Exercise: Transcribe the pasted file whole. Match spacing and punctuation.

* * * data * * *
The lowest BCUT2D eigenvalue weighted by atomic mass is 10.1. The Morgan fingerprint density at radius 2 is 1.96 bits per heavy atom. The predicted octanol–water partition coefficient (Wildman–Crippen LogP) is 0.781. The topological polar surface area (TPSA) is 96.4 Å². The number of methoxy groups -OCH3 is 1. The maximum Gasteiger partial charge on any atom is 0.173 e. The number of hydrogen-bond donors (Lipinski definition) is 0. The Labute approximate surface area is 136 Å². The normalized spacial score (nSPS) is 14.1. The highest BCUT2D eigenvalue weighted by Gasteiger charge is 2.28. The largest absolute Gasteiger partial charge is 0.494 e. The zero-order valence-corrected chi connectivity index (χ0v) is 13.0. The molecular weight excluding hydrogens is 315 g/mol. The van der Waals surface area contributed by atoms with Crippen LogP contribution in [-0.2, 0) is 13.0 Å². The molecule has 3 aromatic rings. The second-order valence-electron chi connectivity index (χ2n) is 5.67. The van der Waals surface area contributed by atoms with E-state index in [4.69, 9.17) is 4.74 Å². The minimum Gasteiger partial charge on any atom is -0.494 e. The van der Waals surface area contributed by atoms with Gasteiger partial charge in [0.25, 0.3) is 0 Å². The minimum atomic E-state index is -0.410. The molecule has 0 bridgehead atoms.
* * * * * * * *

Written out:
The lowest BCUT2D eigenvalue weighted by atomic mass is 10.1. The Morgan fingerprint density at radius 2 is 1.96 bits per heavy atom. The predicted octanol–water partition coefficient (Wildman–Crippen LogP) is 0.781. The topological polar surface area (TPSA) is 96.4 Å². The number of methoxy groups -OCH3 is 1. The maximum Gasteiger partial charge on any atom is 0.173 e. The number of hydrogen-bond donors (Lipinski definition) is 0. The Labute approximate surface area is 136 Å². The normalized spacial score (nSPS) is 14.1. The highest BCUT2D eigenvalue weighted by Gasteiger charge is 2.28. The largest absolute Gasteiger partial charge is 0.494 e. The zero-order valence-corrected chi connectivity index (χ0v) is 13.0. The molecular weight excluding hydrogens is 315 g/mol. The van der Waals surface area contributed by atoms with Crippen LogP contribution in [-0.2, 0) is 13.0 Å². The molecule has 3 aromatic rings. The second-order valence-electron chi connectivity index (χ2n) is 5.67. The van der Waals surface area contributed by atoms with E-state index in [4.69, 9.17) is 4.74 Å². The minimum Gasteiger partial charge on any atom is -0.494 e. The van der Waals surface area contributed by atoms with Gasteiger partial charge in [0.25, 0.3) is 0 Å². The minimum atomic E-state index is -0.410. The molecule has 0 bridgehead atoms.